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the bright idea, any guesses what we're talking about? we'll be right back. when change is in the air you see things in a whole new way. it's in this spirit that ing u.s. is becoming a new kind of company. one that helps you think differently about what's ahead, and what's possible when you get things organized. ing u.s. is now voya. changing the way you think of retirement. goodnight. goodnight. for those kept awake by pain the night is anything but good. introducing new aleve pm. the first one with a safe sleep aid. plus the 12 hour strength of aleve for pain relief that can last until the am. now you can have a good night and a... good morning!
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next tonight, to those frightening images from arizona. the landscaping crew surrounded by bees. hundreds of thousands of them. abc's clayton sandell with the warning tonight. >> reporter: these firefighters are not fighting a fire. they're spraying foam and pesticide, where swarming bees attacked a landscaping crew. one person was killed. >> apparently, one of the workers was very close to the actual bees. >> reporter: the six-foot long, 100-pound hive was discovered in the eaves of this tucson-area home. officials believed they were africanized killer bees. >> how aggressive were these bees? >> pretty aggressive. they were already dropping down at me as soon as i started approaching it. >> reporter: stings kill about 40 people every year. experts say it takes roughly 1,000 or more stings to kill an adult. bees can also wreak havoc in other ways. >> we got bees! >> reporter: this tractor
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trailer carrying bee hooichs earlier this year overturned in delaware. >> dude dropped a whole beehive. >> reporter: snarling traffic. >> you just zip this up. >> reporter: rick bersagel has removed thousands of honey bee swarms from homes around denver. when it comes to these so-called killer bees, what's the one thing you never want to do? >> you don't want to mess with them at all. just leave them alone and call somebody that's qualified to grab them for you. >> reporter: back in arizona, tonight, officials are warning neighbors about angry bees that might still be buzzing around. but now, without a hive. clayton sandell, abc news, denver. >> clayton, thank you. and when we come back here tonight, can you name this tune? ♪ ain't no sunshine when she's gone ♪ >> we had a lot of fun with this one today. why this song and that singer suddenly back in the news tonight. also, the new headline coming in from alaska. the police and their decision after that reported brawl at the palins. all coming up right here tonight and here's what's coming up tomorrow night. david muir and the actress everyone's talking about. >> that's how you get away with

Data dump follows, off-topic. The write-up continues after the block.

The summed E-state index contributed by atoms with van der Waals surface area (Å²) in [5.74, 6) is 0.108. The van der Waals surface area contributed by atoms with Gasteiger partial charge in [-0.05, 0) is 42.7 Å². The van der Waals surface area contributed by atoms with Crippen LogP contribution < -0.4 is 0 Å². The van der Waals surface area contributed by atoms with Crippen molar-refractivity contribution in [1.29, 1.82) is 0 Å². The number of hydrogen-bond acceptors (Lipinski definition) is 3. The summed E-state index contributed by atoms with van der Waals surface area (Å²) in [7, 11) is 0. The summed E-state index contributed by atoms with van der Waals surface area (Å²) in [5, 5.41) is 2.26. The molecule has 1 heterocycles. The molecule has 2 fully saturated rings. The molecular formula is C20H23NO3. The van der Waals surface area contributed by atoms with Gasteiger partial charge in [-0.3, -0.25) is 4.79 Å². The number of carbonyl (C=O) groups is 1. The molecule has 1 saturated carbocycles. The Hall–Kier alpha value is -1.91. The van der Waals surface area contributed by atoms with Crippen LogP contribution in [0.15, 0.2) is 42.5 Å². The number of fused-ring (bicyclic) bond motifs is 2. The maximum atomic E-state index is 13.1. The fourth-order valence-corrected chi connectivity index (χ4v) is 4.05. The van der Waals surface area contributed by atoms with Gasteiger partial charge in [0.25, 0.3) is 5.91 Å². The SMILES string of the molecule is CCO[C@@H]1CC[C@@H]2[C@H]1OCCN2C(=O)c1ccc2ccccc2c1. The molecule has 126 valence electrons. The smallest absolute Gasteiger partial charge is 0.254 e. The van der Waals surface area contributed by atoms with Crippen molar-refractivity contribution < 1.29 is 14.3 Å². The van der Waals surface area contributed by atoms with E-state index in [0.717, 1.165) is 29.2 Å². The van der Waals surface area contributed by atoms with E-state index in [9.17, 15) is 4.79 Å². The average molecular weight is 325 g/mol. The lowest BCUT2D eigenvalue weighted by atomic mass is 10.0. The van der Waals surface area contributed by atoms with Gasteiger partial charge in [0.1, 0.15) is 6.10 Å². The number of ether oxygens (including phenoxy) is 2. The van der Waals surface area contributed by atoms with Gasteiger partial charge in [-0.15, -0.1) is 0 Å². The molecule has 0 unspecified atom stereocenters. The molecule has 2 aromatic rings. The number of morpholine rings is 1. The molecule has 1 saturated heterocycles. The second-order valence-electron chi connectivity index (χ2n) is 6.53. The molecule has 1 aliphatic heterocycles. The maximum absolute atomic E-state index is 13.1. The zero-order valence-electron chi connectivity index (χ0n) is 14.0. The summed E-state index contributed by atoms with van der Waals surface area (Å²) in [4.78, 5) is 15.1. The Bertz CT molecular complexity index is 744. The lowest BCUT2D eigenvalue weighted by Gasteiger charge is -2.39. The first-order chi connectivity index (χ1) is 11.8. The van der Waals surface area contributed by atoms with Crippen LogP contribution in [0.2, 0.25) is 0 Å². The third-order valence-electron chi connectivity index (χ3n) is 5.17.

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murder. >> now, what you never knew about viola davis. what she survived, what she's revealing and the room we are about to stun. no one saw this coming. tomorrow on "abc's world news tonight with david muir." [ woman ] i've had it with my moderate to severe plaque psoriasis... the frustration... covering up. so i talked with my doctor. he prescribed enbrel. enbrel is clinically proven to provide clearer skin. many people saw 75% clearance in 3 months. and enbrel helped keep skin clearer at 6 months. [ male announcer ] enbrel may lower your ability to fight infections. serious, sometimes fatal, events including infections, tuberculosis, lymphoma, other cancers, nervous system and blood disorders, and allergic reactions have occurred. before starting enbrel, your doctor should test you for tuberculosis and discuss whether you've been to a region where certain fungal infections are common. you should not start enbrel if you have an infection like the flu. tell your doctor if you're prone to infections, have cuts or sores, have had hepatitis b, have been treated for heart failure, or if you have symptoms such as persistent fever,
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no known dietary restrictions. treatment with xarelto® was the right move for me. ask your doctor about xarelto® today. our "instant index." microsoft ceo causing some controversy tonight. giving advice to women, saying it's not really about asking for a raise, but having faith in the system to give you fair raises, saying, quote, that's good karma. the backlash has been swift tonight. he's now calling his own comments inarticulate. sarah palin in the headlines. word from alaskan officials, saying they will not press charges against palin or her family after that police report detailing a brawl a few weeks back. before the break, we asked you why this song was back in the news. ♪ ain't no sunshine when she's gone ♪ >> bill withers, "ain't no sunshine." tonight, one of the nominees for the rock and roll hall of fame. other nominees, joan jett, lou reed, sting, green day, stevie ray vaughan and many more. you can learn more at our website. and a passing to note